1. Hi Sharon. I’m sorry to hear that. Have a look at our page on common treatments of skin allergies in dogs just to check that there’s nothing you haven’t tried. While you’re there, have a look at the graphic at the top; scabs on the back would make me question the completeness of parasite prevention.

    2. I’m not a vet, but a pup parent too. Consider switching foods to a decent brand and maybe a single protein food. Lamb is often gentle for dogs with allergies. The other thing I would do is get a good Omega 3 supplement. Ultra Oil Skin and Coat Supplement for Dogs from Amazon is a terrific one since Salmon oil in the stores is not always fresh or the best thing. This will really help the skin heal. Good luck!

  7. I have a 9 yr old Yorkie and I took her to her vet for her shorts and check- up and yhe vet ask Mr if I wanted to give her a shot for worms and I told her no. Well when she gave my baby back to me,she said ” I went ahead and gave her her worm shot” which kinda upset me but she was the vet.After I got her home she had a small seizure so i called her vet and they had me take her back and said she must of had a reaction to the shot. But about 3- 5 days after her visit I noticed that she was acted differently. Now she have 4 r 5 Hotspot. I bathe her about 3 times a week because she gets crusty. Any thing I can do to help her get these dried up and get rid of them ? So can worm shots cause this ? Thank you, Kathy /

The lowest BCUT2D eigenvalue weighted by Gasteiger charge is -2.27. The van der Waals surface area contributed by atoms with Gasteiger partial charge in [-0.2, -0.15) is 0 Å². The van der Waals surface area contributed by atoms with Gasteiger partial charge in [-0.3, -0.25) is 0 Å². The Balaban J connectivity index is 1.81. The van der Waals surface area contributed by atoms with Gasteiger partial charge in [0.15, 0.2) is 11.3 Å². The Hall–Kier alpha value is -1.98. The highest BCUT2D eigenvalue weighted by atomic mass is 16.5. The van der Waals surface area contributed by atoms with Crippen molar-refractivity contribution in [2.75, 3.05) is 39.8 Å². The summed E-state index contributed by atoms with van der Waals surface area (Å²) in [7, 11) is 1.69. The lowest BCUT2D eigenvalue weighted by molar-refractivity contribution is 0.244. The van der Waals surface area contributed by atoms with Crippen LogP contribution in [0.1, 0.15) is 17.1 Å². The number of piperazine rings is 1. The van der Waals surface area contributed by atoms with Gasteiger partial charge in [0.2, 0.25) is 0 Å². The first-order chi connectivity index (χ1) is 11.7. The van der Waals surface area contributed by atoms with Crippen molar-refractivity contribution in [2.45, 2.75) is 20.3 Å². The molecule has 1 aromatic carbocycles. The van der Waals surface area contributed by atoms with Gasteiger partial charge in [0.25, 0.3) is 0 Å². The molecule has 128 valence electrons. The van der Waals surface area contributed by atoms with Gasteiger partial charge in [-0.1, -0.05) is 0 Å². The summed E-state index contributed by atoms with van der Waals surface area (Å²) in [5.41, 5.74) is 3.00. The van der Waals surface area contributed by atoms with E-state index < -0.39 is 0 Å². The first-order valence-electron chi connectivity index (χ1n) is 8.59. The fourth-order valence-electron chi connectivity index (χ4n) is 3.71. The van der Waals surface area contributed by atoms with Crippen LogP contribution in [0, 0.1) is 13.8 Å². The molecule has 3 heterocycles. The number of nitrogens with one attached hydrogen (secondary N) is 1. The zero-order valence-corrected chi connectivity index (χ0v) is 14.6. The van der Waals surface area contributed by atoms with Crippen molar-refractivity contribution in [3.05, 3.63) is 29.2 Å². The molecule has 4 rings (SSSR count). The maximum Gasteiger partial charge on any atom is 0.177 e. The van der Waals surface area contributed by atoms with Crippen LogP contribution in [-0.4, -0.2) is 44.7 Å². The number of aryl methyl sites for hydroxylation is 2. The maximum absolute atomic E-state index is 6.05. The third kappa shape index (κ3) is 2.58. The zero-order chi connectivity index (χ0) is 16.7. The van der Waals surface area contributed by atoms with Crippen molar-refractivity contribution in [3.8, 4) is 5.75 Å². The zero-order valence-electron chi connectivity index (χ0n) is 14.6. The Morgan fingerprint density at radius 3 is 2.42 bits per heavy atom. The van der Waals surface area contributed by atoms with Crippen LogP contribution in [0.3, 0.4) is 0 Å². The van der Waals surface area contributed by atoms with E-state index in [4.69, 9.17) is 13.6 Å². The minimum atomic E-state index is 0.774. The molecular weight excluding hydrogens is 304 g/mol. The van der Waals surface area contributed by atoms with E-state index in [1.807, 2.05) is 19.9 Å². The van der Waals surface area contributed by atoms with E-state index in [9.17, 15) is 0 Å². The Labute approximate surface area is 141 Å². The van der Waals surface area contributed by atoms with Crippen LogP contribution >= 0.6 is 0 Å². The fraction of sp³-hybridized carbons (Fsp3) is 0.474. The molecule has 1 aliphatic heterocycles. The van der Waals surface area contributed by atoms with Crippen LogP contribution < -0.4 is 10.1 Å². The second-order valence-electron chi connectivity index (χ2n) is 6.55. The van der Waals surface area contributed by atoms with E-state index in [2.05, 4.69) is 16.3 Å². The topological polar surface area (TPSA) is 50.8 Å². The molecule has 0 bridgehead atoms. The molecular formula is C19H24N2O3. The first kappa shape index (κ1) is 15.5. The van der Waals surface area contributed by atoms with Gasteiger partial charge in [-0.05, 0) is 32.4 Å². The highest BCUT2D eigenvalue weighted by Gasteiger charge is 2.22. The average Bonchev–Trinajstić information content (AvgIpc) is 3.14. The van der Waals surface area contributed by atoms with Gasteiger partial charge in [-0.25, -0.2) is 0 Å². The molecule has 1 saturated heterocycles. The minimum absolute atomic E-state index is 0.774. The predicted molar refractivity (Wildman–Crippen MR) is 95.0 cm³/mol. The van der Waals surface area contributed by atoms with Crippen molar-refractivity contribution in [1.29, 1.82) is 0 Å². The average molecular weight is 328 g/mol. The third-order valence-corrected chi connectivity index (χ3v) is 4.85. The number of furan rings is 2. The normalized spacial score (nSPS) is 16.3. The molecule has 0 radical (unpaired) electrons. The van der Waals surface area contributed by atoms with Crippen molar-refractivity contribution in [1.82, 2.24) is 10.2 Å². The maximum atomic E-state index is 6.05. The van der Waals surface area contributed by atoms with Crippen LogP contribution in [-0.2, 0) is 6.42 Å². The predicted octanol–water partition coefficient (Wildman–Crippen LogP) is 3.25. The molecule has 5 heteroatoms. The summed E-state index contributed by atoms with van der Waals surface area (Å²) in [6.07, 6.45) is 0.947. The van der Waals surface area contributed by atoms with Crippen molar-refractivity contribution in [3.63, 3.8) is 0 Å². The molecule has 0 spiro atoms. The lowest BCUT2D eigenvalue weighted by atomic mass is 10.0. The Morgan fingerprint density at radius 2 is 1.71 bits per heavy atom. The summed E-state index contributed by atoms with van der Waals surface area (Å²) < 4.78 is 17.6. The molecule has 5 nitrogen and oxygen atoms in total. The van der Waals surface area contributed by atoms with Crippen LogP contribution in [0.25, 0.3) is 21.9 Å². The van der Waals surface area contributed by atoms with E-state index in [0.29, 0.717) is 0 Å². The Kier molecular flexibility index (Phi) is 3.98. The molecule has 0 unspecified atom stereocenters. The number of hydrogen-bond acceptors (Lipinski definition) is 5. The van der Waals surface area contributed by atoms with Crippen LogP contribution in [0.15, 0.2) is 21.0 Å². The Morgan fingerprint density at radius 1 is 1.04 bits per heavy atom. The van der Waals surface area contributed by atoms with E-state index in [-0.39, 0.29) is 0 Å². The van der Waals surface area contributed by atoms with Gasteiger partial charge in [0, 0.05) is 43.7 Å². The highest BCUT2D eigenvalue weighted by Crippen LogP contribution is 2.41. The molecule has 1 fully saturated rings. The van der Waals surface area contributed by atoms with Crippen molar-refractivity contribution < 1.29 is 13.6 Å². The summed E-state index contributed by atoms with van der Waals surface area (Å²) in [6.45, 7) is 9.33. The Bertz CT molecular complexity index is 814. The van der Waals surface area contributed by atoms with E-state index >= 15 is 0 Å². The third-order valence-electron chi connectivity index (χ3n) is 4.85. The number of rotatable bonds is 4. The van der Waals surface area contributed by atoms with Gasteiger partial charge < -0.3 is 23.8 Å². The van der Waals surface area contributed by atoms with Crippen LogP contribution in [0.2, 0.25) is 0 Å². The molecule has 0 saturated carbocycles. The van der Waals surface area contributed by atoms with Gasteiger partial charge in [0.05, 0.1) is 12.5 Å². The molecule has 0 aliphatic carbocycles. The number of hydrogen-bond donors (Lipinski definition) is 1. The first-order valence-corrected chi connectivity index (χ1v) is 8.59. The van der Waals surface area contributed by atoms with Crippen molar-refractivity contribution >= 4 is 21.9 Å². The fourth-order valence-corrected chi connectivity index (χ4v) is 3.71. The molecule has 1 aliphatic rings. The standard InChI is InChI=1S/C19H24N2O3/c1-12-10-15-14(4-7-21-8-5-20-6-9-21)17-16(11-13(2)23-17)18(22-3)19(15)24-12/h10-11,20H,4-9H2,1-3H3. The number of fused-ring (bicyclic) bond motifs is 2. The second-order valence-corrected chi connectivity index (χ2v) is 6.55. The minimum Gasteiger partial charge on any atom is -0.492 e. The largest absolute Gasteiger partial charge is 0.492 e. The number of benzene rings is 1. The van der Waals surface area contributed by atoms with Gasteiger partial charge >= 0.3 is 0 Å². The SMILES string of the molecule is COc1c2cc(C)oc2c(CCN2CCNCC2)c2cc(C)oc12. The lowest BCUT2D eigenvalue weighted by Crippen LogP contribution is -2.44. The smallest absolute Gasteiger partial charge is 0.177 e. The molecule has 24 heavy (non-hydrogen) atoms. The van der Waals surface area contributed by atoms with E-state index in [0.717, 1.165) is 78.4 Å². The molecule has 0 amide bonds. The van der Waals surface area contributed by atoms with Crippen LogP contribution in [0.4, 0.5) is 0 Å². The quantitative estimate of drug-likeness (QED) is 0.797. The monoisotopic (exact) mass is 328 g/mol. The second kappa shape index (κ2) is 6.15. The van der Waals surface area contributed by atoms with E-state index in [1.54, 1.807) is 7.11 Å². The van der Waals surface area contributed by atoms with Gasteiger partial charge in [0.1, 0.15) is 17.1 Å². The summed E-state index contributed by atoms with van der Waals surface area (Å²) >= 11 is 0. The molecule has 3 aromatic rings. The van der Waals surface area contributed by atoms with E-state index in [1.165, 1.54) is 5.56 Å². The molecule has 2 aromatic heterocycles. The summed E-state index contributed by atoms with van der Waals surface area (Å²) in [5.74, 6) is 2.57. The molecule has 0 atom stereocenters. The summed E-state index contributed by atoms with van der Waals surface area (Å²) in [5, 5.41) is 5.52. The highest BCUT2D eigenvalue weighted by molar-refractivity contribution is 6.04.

8. My Caucasian shepherd has this same issue.
    It looks dry, and stinks like chicken poo.
    Anytime I use disinfectant to clean it, it turns to some sort of fresh wound.
    Is it the same as the hotspot?

    1. Hi Demi. Sounds like you need help from a vet. Almost certainly a nasty hotspot and far worse than it looks on the surface.